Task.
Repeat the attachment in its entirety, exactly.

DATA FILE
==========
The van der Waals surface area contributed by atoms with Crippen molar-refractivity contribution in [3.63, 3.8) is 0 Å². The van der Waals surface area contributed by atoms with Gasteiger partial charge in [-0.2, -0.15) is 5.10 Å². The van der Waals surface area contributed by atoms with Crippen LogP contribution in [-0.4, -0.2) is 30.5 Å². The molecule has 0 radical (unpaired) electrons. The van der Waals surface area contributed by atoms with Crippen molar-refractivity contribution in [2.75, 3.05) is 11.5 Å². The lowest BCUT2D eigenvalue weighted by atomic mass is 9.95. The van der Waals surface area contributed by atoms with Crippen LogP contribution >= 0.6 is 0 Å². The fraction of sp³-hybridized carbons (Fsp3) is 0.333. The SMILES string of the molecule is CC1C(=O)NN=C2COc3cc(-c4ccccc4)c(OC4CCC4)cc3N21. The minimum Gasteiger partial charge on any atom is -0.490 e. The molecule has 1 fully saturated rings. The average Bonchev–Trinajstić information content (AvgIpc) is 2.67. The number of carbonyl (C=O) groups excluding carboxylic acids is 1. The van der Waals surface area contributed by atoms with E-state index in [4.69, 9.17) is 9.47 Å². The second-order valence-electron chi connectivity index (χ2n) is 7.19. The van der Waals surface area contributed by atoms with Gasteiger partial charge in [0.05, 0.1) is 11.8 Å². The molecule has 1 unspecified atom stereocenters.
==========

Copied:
The van der Waals surface area contributed by atoms with Crippen molar-refractivity contribution in [3.63, 3.8) is 0 Å². The van der Waals surface area contributed by atoms with Gasteiger partial charge in [-0.2, -0.15) is 5.10 Å². The van der Waals surface area contributed by atoms with Crippen LogP contribution in [-0.4, -0.2) is 30.5 Å². The molecule has 0 radical (unpaired) electrons. The van der Waals surface area contributed by atoms with Crippen molar-refractivity contribution in [2.75, 3.05) is 11.5 Å². The lowest BCUT2D eigenvalue weighted by atomic mass is 9.95. The van der Waals surface area contributed by atoms with Crippen LogP contribution >= 0.6 is 0 Å². The fraction of sp³-hybridized carbons (Fsp3) is 0.333. The SMILES string of the molecule is CC1C(=O)NN=C2COc3cc(-c4ccccc4)c(OC4CCC4)cc3N21. The minimum Gasteiger partial charge on any atom is -0.490 e. The molecule has 1 fully saturated rings. The average Bonchev–Trinajstić information content (AvgIpc) is 2.67. The number of carbonyl (C=O) groups excluding carboxylic acids is 1. The van der Waals surface area contributed by atoms with E-state index in [4.69, 9.17) is 9.47 Å². The second-order valence-electron chi connectivity index (χ2n) is 7.19. The van der Waals surface area contributed by atoms with Gasteiger partial charge in [0.05, 0.1) is 11.8 Å². The molecule has 1 unspecified atom stereocenters.